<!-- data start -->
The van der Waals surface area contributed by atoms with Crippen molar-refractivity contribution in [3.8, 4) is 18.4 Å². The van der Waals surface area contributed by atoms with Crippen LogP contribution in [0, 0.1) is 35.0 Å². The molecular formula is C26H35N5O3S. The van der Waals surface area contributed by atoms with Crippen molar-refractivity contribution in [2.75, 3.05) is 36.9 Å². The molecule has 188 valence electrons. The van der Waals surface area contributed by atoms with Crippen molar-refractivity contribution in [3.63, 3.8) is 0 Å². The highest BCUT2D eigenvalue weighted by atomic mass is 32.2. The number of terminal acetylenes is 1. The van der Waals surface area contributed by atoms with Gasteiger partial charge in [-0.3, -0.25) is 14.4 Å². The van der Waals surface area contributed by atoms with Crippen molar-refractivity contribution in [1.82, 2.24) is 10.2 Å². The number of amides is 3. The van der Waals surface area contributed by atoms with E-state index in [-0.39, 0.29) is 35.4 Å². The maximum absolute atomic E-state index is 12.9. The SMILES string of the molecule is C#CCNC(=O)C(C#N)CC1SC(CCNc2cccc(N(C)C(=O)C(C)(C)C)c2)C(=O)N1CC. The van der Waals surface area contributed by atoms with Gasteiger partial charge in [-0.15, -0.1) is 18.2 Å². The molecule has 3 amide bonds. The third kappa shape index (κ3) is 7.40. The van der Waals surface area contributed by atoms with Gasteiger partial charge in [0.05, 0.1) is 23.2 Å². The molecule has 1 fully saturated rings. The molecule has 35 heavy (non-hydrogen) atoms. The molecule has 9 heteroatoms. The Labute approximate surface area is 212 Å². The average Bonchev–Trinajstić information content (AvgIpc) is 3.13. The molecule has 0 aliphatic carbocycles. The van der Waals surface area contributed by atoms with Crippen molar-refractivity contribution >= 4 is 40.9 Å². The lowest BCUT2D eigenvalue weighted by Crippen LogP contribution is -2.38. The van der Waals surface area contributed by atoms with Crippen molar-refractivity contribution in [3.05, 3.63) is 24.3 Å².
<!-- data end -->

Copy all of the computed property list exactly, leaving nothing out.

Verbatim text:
The van der Waals surface area contributed by atoms with Crippen molar-refractivity contribution in [3.8, 4) is 18.4 Å². The van der Waals surface area contributed by atoms with Crippen LogP contribution in [0, 0.1) is 35.0 Å². The molecular formula is C26H35N5O3S. The van der Waals surface area contributed by atoms with Crippen molar-refractivity contribution in [2.75, 3.05) is 36.9 Å². The molecule has 188 valence electrons. The van der Waals surface area contributed by atoms with Crippen molar-refractivity contribution in [3.63, 3.8) is 0 Å². The highest BCUT2D eigenvalue weighted by atomic mass is 32.2. The number of terminal acetylenes is 1. The van der Waals surface area contributed by atoms with Gasteiger partial charge in [-0.3, -0.25) is 14.4 Å². The van der Waals surface area contributed by atoms with Crippen molar-refractivity contribution in [1.82, 2.24) is 10.2 Å². The number of amides is 3. The van der Waals surface area contributed by atoms with E-state index in [-0.39, 0.29) is 35.4 Å². The maximum absolute atomic E-state index is 12.9. The SMILES string of the molecule is C#CCNC(=O)C(C#N)CC1SC(CCNc2cccc(N(C)C(=O)C(C)(C)C)c2)C(=O)N1CC. The van der Waals surface area contributed by atoms with Gasteiger partial charge in [-0.15, -0.1) is 18.2 Å². The molecule has 3 amide bonds. The third kappa shape index (κ3) is 7.40. The van der Waals surface area contributed by atoms with Gasteiger partial charge in [0.05, 0.1) is 23.2 Å². The molecule has 1 fully saturated rings. The molecule has 35 heavy (non-hydrogen) atoms. The molecule has 9 heteroatoms. The Labute approximate surface area is 212 Å². The average Bonchev–Trinajstić information content (AvgIpc) is 3.13. The molecule has 0 aliphatic carbocycles. The van der Waals surface area contributed by atoms with Crippen molar-refractivity contribution >= 4 is 40.9 Å². The lowest BCUT2D eigenvalue weighted by Crippen LogP contribution is -2.38. The van der Waals surface area contributed by atoms with Crippen molar-refractivity contribution in [3.05, 3.63) is 24.3 Å².